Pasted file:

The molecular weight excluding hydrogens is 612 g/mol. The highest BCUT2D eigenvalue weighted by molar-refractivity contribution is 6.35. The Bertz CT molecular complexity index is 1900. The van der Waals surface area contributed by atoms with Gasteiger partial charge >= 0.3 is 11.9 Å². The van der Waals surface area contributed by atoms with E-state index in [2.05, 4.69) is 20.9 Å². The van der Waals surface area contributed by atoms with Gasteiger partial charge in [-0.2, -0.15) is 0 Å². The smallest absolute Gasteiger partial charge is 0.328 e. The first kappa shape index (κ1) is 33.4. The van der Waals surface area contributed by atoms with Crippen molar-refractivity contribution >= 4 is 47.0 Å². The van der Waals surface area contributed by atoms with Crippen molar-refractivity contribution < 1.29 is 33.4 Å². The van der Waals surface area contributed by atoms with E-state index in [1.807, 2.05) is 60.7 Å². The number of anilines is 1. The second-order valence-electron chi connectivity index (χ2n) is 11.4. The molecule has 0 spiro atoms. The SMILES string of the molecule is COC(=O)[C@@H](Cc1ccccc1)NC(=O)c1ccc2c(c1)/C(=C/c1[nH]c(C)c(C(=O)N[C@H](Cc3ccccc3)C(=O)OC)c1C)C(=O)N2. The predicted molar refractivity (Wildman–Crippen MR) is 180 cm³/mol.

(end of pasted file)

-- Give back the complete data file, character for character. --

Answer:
The molecular weight excluding hydrogens is 612 g/mol. The highest BCUT2D eigenvalue weighted by molar-refractivity contribution is 6.35. The Bertz CT molecular complexity index is 1900. The van der Waals surface area contributed by atoms with Gasteiger partial charge >= 0.3 is 11.9 Å². The van der Waals surface area contributed by atoms with E-state index in [2.05, 4.69) is 20.9 Å². The van der Waals surface area contributed by atoms with Gasteiger partial charge in [-0.2, -0.15) is 0 Å². The smallest absolute Gasteiger partial charge is 0.328 e. The first kappa shape index (κ1) is 33.4. The van der Waals surface area contributed by atoms with Crippen molar-refractivity contribution >= 4 is 47.0 Å². The van der Waals surface area contributed by atoms with Crippen molar-refractivity contribution < 1.29 is 33.4 Å². The van der Waals surface area contributed by atoms with E-state index in [1.807, 2.05) is 60.7 Å². The number of anilines is 1. The second-order valence-electron chi connectivity index (χ2n) is 11.4. The molecule has 0 spiro atoms. The SMILES string of the molecule is COC(=O)[C@@H](Cc1ccccc1)NC(=O)c1ccc2c(c1)/C(=C/c1[nH]c(C)c(C(=O)N[C@H](Cc3ccccc3)C(=O)OC)c1C)C(=O)N2. The predicted molar refractivity (Wildman–Crippen MR) is 180 cm³/mol.